Nanopass Back-Translation of Multiple Traces for Secure Compilation Proofs
Many secure compilation chains aim at ensuring that if there is no attack a source context can mount against a source program then there is no attack an adversarial target context can mount against the compiled program. One may, for instance, try to prevent attacks against trace properties (e.g., safety), hyperproperties (e.g., noninterference), or relational hyperproperties (e.g., observational equivalence).
Proving that these compilation chains are secure is, however, challenging. For any target attack one has to exhibit a source context mounting the same attack against the source program. Such back-translations can be highly complex, especially for hyperproperties and relational hyperproperties.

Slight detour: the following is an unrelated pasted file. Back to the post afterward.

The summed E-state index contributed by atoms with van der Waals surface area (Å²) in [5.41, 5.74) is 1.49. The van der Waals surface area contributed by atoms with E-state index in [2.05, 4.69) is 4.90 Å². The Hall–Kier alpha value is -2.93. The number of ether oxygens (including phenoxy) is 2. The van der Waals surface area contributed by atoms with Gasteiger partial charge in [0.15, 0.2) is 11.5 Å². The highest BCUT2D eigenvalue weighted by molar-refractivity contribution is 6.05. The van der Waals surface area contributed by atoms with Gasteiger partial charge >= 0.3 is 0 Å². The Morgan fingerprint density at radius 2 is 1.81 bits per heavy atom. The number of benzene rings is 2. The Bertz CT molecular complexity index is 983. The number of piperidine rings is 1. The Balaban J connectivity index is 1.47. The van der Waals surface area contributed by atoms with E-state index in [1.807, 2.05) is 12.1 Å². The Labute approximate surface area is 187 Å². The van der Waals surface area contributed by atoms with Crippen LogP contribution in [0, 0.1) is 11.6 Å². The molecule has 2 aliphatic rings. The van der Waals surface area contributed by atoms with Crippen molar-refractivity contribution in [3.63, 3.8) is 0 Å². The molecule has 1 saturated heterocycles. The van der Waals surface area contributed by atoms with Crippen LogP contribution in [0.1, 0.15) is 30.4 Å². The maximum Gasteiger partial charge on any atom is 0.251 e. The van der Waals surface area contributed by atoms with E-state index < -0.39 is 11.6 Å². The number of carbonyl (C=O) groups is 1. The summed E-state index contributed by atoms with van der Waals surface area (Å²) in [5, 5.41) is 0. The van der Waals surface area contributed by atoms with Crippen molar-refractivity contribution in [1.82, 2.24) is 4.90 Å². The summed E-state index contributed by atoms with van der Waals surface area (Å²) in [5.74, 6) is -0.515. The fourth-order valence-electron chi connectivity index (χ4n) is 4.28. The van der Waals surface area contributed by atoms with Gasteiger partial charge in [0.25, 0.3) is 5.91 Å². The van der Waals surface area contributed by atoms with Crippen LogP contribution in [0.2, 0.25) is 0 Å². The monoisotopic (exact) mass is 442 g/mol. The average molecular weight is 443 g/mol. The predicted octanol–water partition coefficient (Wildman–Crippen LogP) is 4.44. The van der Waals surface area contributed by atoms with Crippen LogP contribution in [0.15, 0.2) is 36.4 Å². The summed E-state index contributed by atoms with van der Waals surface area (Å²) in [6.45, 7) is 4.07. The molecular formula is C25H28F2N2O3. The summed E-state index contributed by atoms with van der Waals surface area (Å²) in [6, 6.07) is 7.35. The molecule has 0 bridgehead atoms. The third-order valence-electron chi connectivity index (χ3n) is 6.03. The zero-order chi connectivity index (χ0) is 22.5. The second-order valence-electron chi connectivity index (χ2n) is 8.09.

We describe a novel back-translation technique that results in simpler proofs, which can be more easily mechanized in a proof assistant like Coq. Given any number of finite trace prefixes, our back-translation builds a single source context producing these prefixes. We see the finite set of trace prefixes as a tree of events, and use state in the back-translated context to record the current position in this tree. The back-translation is done in many small steps, each adding to the tree new information describing how the location should change depending on how the context regains control. To prove such a back-translation correct we give semantics to every intermediate tree language and prove many small forward simulations, basically seeing the back-translation as a verified nanopass compiler.
This technique allows us to prove in Coq a strong secure compilation criterion for an existing simple compilation chain that was previously only proved to satisfy a weaker criterion.